Data analysis. Because IRS spraying in South Africa is conducted using either pyrethroids or DDT [formulated according to specifications of the World Health Organization (WHO 2009)] and no spray records for individual households were available, it was necessary to identify two distinct groups among women in IRS villages: those in households either more or less likely to have received IRS with DDT (as opposed to pyrethroids). Although several factors may contribute to the choice of selecting one pesticide over the other [e.g., presence of resistant mosquito species, cost, availability, efficacy (WHO 2006)], housing characteristics are important considerations. Whereas DDT is generally used in traditional houses with daubed walls, pyrethroids are favored in western-style houses with painted or plastered surfaces (Biscoe et al. 2005). Reconstructing whether a particular household in an IRS village would have been treated with DDT was not straightforward. Although spray records were not kept for individual homes, we did have housing data collected via a questionnaire completed at baseline and we used a statistical approach to distinguish between participants in households that were either more or less likely to have been sprayed with DDT. We identified the housing characteristics that best predicted DDT levels, using stepwise linear regression (see Supplemental Material, Table S1). We then conducted a factor analysis using PROC FACTOR in SAS (version 9.3; SAS Institute Inc., Cary, NC, USA), using identified housing characteristics (i.e., living in a traditional compound, having painted walls, having daubed walls), and water source to create a single factor (see Supplemental Material, Table S2), which was subsequently dichotomized at the median to discriminate between subjects living in a house that was more or less likely to have been sprayed with DDT. This resulted in the creation of three analytical groups: a) women in villages where IRS did not occur (unsprayed villages), b) women in IRS villages in households with a low likelihood of DDT use (non-DDT IRS households), and c) women in IRS villages in households with a high likelihood of DDT use (DDT IRS households).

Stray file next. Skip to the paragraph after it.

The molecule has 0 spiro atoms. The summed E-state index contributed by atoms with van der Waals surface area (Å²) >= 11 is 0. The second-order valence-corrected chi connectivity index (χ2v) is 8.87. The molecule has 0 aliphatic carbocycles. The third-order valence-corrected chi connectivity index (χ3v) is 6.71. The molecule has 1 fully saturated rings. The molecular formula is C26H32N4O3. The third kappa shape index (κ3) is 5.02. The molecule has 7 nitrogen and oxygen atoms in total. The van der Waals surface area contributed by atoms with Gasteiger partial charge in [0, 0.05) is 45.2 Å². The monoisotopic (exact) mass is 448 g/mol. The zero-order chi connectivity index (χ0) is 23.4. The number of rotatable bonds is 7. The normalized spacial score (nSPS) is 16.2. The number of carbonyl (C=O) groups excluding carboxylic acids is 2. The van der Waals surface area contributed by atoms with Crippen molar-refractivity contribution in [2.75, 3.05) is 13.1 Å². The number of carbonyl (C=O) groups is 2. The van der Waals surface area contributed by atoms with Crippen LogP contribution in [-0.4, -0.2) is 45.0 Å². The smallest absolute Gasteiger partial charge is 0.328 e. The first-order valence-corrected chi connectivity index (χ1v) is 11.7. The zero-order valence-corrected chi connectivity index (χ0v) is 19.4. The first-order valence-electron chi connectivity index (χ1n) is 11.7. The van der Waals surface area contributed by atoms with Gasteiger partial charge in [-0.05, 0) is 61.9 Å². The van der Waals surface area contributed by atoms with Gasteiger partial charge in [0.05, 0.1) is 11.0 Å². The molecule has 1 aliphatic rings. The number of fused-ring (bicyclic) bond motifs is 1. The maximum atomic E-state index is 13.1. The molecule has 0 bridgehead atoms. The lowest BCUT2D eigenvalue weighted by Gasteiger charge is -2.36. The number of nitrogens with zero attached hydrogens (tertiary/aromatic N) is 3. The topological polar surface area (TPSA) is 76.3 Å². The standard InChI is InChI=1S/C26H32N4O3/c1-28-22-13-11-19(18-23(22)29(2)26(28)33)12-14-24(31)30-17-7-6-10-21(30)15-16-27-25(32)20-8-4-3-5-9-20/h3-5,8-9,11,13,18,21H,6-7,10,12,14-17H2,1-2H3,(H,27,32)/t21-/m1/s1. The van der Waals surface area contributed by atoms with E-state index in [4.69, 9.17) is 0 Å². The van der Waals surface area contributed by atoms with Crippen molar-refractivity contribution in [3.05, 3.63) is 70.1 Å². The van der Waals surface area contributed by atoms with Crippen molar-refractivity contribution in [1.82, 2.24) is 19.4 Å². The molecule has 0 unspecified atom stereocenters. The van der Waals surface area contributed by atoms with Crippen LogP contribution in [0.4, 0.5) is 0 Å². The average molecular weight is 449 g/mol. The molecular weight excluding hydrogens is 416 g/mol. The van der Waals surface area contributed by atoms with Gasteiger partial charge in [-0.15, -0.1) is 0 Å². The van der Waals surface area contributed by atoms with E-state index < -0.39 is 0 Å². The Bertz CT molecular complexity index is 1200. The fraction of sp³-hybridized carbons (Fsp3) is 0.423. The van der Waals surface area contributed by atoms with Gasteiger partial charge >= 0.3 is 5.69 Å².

We began by first examining relationships between potential determinants and DDT and DDE concentrations using bivariate regression analyses. The purpose of these analyses was to explore the unadjusted relation between potential determinants and DDT and DDE plasma levels. Variables were categorized either based on percentiles (natural cut points of the distribution) or as reported by the women. The following variables were examined for all three groups: age (20–22, 23–25, 26–28, > 28 years), marital status (not married/cohabitating vs. married/cohabitating), monthly family income (< 1,250, 1,250–1,999, 2,000–3,000, > 3,000 rand), education (≤ 11, 12, > 12 years of schooling), body mass index (BMI; < 21.6, 21.6–24.7, 24.8–28.3, ≥ 28.4 kg/m2), age at menarche (< 14, 14, 15, > 15 years), parity (nulliparous, 1, > 1), total months of breastfeeding, water source (public tap vs. piped to yard/home), farm work (yes/no), occupational insecticide use (yes/no), and livestock ownership [yes/no (primarily chickens, cattle, and goats)]. We also had data regarding self-reported frequency of consumption of > 20 foods, including grains, meats, vegetables, fruits, and dairy. We examined the foods most likely associated with DDT levels (meats, chicken, fish, milk, cheese, butter, and eggs). For each food item, the self-reported proportion that was grown or raised by the participant or locally in the village was also collected; < 10% of the women reported consuming any of the previous foods from local sources. In addition, among the two groups of women in IRS villages, we examined the following variables related to IRS: number of actions taken before the house was sprayed [11 specific actions were queried: covering food/water, taking food/water out of the house, taking furniture out of the house, moving everything to the middle of the house, closing windows/doors, closing cupboards, covering furniture, covering plates/cups/utensils, removing everything from walls, packing/covering clothing, having everyone go outside (this variable was categorized by tertiles: < 4, 4–6, > 6 actions)], number of household areas/items touched by the spray (categorized by tertiles: < 3, 3–4, > 4), pesticide spills in or around the home (as reported by the women: none, a little, a lot), whether pesticide touched the covering over food (women were asked “How much was food that was covered touched by the spray?”), and whether pesticide touched open food (women were asked “How much was open food touched by the spray?”). In this population, total months of breastfeeding was strongly correlated with parity (r = 0.77, p < 0.0001); however, because breastfeeding did not add additional information in models that included parity, it was not considered further. One woman from the unsprayed villages was missing diet information. Among participants from IRS villages, 17 women did not have complete housing information, 26 were missing IRS-related variables (16 in non-DDT IRS households, and 10 in DDT IRS households); and one woman from a non-DDT IRS household was also missing diet information. All subsequent analyses were conducted separately for the following three groups: women in unsprayed villages (n = 175), women in non-DDT IRS households (n = 106), and women in DDT IRS households (n = 100).